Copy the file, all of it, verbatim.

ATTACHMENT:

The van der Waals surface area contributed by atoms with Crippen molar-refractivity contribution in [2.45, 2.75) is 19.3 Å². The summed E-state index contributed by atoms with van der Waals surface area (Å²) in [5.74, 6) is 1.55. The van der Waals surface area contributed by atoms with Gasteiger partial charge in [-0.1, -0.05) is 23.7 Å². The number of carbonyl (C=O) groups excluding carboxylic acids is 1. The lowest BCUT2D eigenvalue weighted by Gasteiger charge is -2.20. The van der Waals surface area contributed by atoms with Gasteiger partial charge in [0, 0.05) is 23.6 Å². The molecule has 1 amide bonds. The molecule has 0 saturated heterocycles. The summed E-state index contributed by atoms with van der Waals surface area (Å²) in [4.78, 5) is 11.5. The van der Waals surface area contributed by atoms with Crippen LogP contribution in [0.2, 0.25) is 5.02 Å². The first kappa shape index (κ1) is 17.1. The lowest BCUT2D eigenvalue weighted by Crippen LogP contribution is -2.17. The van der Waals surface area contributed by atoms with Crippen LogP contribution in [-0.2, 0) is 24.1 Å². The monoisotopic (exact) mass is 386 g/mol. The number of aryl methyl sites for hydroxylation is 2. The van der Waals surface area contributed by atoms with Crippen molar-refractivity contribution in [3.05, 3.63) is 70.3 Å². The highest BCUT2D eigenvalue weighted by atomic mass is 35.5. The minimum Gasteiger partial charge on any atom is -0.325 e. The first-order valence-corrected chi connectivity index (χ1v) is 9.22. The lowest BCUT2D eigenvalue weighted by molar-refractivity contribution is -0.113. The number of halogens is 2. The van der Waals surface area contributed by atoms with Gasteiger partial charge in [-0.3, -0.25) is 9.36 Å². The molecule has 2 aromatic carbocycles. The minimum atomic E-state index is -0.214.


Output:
The van der Waals surface area contributed by atoms with Crippen molar-refractivity contribution in [2.45, 2.75) is 19.3 Å². The summed E-state index contributed by atoms with van der Waals surface area (Å²) in [5.74, 6) is 1.55. The van der Waals surface area contributed by atoms with Gasteiger partial charge in [-0.1, -0.05) is 23.7 Å². The number of carbonyl (C=O) groups excluding carboxylic acids is 1. The lowest BCUT2D eigenvalue weighted by Gasteiger charge is -2.20. The van der Waals surface area contributed by atoms with Gasteiger partial charge in [0, 0.05) is 23.6 Å². The molecule has 1 amide bonds. The molecule has 0 saturated heterocycles. The summed E-state index contributed by atoms with van der Waals surface area (Å²) in [4.78, 5) is 11.5. The van der Waals surface area contributed by atoms with Crippen LogP contribution in [0.2, 0.25) is 5.02 Å². The first kappa shape index (κ1) is 17.1. The lowest BCUT2D eigenvalue weighted by Crippen LogP contribution is -2.17. The van der Waals surface area contributed by atoms with Crippen LogP contribution in [-0.2, 0) is 24.1 Å². The monoisotopic (exact) mass is 386 g/mol. The number of aryl methyl sites for hydroxylation is 2. The van der Waals surface area contributed by atoms with Crippen molar-refractivity contribution in [3.05, 3.63) is 70.3 Å². The highest BCUT2D eigenvalue weighted by atomic mass is 35.5. The minimum Gasteiger partial charge on any atom is -0.325 e. The first-order valence-corrected chi connectivity index (χ1v) is 9.22. The lowest BCUT2D eigenvalue weighted by molar-refractivity contribution is -0.113. The number of halogens is 2. The van der Waals surface area contributed by atoms with Gasteiger partial charge in [-0.3, -0.25) is 9.36 Å². The molecule has 2 aromatic carbocycles. The minimum atomic E-state index is -0.214.